The friend I'm visiting and I took a break in the library cafe, and at some point in the course of talking about teaching politically charged topics, the conversation turned to British imperial ambition in the 19th and 20th centuries. After discussing the state of the Commonwealth and the mess that the British and the French made in the Middle East (as we are both products of a Near Eastern Studies department), we reached the Falkland Islands. This was a completely lighthearted conversation, albeit on a serious topic, but mostly focused on the absurdity that imperialism has unleashed on the world. We were definitely mocking the British position on the Falklands and all the military might they had extended to enforce that position. (And, as it happened, we both commented in the course of the conversation on the natural beauty of Argentina; I mentioned the stunning landscape, and my friend commented on the varied bird species and the verdant cattle-grazing land.)
And next thing we know, there's a guy — must have been a graduate student — standing next my friend's chair, oddly looking only at her even though she and I were on the same page in this whole conversation, declaring: "I was raised in Argentina and if you are going to talk about certain things, you must do so respectfully."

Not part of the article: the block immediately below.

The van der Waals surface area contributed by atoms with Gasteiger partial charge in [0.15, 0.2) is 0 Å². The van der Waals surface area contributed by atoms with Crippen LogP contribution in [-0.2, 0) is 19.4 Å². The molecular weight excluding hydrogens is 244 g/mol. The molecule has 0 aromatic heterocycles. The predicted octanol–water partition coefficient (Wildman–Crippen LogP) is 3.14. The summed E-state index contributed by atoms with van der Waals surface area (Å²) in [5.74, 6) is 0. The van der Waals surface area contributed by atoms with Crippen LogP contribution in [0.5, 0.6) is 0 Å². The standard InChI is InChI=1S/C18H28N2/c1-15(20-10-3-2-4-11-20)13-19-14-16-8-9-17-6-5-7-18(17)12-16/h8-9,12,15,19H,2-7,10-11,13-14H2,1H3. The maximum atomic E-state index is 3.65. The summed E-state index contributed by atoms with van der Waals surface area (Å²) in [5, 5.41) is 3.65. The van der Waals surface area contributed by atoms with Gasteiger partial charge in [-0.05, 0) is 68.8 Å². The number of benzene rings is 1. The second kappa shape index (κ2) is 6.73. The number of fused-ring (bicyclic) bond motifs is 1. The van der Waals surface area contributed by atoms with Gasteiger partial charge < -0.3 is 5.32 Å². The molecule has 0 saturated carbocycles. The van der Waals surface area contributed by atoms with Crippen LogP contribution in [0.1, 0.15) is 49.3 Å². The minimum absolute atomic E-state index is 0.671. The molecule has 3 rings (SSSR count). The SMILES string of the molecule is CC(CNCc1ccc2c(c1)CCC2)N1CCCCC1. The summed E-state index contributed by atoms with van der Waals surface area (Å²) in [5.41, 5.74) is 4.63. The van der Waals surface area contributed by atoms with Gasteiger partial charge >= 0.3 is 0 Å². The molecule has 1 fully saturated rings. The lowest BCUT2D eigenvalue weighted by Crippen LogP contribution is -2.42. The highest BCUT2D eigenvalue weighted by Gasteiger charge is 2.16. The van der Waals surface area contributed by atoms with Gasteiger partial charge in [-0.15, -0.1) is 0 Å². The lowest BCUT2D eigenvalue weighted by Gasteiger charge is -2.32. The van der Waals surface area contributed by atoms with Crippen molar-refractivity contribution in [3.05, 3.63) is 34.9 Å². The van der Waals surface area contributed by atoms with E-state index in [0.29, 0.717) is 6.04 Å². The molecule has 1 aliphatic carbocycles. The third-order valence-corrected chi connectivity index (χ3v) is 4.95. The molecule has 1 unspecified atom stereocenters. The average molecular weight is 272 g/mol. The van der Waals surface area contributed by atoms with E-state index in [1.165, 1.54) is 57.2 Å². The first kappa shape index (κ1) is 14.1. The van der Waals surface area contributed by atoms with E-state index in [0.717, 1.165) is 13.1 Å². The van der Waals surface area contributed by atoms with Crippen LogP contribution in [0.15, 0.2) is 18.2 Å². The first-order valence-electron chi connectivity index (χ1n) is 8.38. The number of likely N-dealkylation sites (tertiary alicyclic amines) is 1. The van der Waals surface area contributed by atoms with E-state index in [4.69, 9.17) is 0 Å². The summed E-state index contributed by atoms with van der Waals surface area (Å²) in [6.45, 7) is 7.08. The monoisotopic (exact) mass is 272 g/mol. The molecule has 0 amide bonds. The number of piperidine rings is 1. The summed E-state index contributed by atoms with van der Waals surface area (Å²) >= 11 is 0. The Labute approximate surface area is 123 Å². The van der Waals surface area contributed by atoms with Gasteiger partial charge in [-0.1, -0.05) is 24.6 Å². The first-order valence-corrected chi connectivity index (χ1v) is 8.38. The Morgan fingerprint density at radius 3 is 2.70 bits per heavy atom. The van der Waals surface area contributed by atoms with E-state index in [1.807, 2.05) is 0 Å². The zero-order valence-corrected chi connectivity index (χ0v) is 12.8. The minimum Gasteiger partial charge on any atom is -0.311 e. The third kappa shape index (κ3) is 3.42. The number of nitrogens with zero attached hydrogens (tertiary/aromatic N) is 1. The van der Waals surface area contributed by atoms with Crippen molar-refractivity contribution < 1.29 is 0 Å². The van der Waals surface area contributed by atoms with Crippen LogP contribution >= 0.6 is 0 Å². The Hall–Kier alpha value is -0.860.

And on the one hand, without knowing anything about this guy or his particular brand of nationalism, I can understand how this might be a sore point for him. On the other hand, if he had actually bothered to eavesdrop on us rather than pulling a few key words out of context, we all might have been spared a somewhat bizarre interaction. And if his intention was to win us over or make us see his point of view, this definitely wasn't the way to do it. I was made more curious, in the end, about the psychological profile of the individual than I am about imperialism or nationalism or even Argentina.
I mentioned this all later to another friend, who suggested that I should have invoked Cornell's own Benedict Anderson and told the guy that all the communities we were talking about were imagined. By coincidence I happen to be rereading that book now as I'm writing the introduction to my own book, and I can't imagine that having gone down well at all.
As I'm preparing my third-year review dossier and trying to explain my work to non-specialists, non-medievalists and non-Arabists, and to situate it within a Department of Spanish and Portuguese, it doesn't take too terribly to get me started wondering about the imagined community of the Hispanic world at large and especially the academic entities that are charged with studying its various facets, because those entities are fantastically imagined, too.